Wolfie Christl aka CrackedLabs is known for his meticulous investigations of surveillance adtech’s inner workings. This latest research report, on the dangers and perils related to behavioral advertising in the online gambling context, is no exception. Methodologically built around the […]
Co-written by 12 authors, this handbook builds on and makes tangible the Responsible Data Forum’s working definition for “responsible data”. The mission, stated in the introduction chapter, is to illustrate where the responsibilities in dealing with data are and present strategies to deal with that responsibly.
Every "sharing" interaction in a digital system has externalities – costs to somebody not involved in the transaction themselves: whenever an individual shares a resource or information about themselves, they are likely also sharing something that isn't theirs.
“The question protocol”, as suggested by Richard Rutter, is a handy heuristic to evaluate the data fields of a form:
When designing a form, you can ensure you are gathering only pertinent information by always invoking the question protocol. The question protocol forces you – and your organization – to ask yourselves why you are requesting a piece of information from a customer. Getting to the bottom of why you’re asking a question means determining precisely how you will be using the answer, if at all.
If any person behaved like an app—rifled through your address book, fitted a tracking device to your car, obsessively logged what books and TV shows you watched, and wanted to disturb you at any moment of the day or night—you’d throw them out of your house and call the police.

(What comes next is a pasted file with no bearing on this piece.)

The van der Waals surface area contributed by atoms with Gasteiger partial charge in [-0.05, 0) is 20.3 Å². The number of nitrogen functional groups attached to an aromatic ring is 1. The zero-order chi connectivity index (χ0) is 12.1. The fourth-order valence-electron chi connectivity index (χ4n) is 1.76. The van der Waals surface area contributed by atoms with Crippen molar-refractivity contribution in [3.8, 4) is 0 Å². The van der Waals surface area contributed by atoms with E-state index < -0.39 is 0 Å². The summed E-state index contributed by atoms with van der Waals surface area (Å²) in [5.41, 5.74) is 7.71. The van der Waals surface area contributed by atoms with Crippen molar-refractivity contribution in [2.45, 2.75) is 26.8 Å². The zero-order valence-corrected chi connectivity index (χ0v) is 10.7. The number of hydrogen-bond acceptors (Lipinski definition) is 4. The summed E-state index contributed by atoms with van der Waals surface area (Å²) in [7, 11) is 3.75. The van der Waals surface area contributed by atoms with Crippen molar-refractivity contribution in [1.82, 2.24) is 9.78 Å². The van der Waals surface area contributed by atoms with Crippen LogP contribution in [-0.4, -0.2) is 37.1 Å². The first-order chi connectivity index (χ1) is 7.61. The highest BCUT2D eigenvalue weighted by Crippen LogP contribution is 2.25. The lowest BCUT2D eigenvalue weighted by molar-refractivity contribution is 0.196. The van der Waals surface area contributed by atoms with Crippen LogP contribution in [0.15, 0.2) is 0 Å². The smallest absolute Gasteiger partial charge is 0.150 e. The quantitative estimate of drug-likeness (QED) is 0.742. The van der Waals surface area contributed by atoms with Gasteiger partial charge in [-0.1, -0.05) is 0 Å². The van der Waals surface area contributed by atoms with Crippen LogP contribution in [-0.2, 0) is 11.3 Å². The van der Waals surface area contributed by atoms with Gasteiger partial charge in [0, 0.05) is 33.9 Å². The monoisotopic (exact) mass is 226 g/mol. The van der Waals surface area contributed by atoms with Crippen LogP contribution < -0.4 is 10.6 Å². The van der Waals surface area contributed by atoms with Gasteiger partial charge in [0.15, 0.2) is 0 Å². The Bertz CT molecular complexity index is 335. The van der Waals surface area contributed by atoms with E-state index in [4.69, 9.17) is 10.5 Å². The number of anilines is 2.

What happened to our culture that this kind of abusive behaviour became so normalized it is not even questioned any more by most? Here’s a free and simple design heuristic for you: Don’t design any artifact that you would throw out of your house for anti-social conduct!
Google Maps Hacks by Berlin artist Simon Weckert is performance art at its best: not only for the artifact it creates (in the most ephemeral way, in form of a live data stream on Google Maps), but for the awareness it creates.
99 second hand smartphones are transported in a handcart to […]
Peter Bihr builds a solid argument why “online ads on content fund its creation” is a so-called category error, where things that belong to one category are presented as belonging to another (where they don’t belong). The original social contract with ads on websites, he presents […]
Hey Tony (and anyone else looking, as I get this quite a lot), here are a couple of possible options: * https://usefathom.com/ * https://goaccess.io/ * https://github.com/vesparny/fair-analytics … I’m not mentioning Matomo as they’ve ventured into tag managers, etc.
This paper tickles my brain not just in the privacy domain, but neatly ties it into my interest in technology non-use. The researchers test the so-called shadow profile hypothesis: “the data shared by the users of an online service predicts personal information of non-users of the […]
An interesting hack project: a “teachable parasite” device (open source), feeding smart home assistants noise unless the user really wants to interact with them. It’s a small, remote-controlled device sitting on top of the home assistant, disturbing its microphones unless the user […]
A summary of Nick Couldry’s Nov 2018 lecture “Colonised by data: the hollowing out of digital society” at the Institut für Internet und Gesellschaft (HIIG) Berlin. The lecture builds on the comparison of today’s digital economy with traditional […]
Adopted 70 years ago today, Art. 12 of the Universal Declaration of Human Rights grants protection of privacy - today enforced by GDPR and similar laws (Photo: Eleanor Roosevelt holding an UDHR poster in 1949; public domain).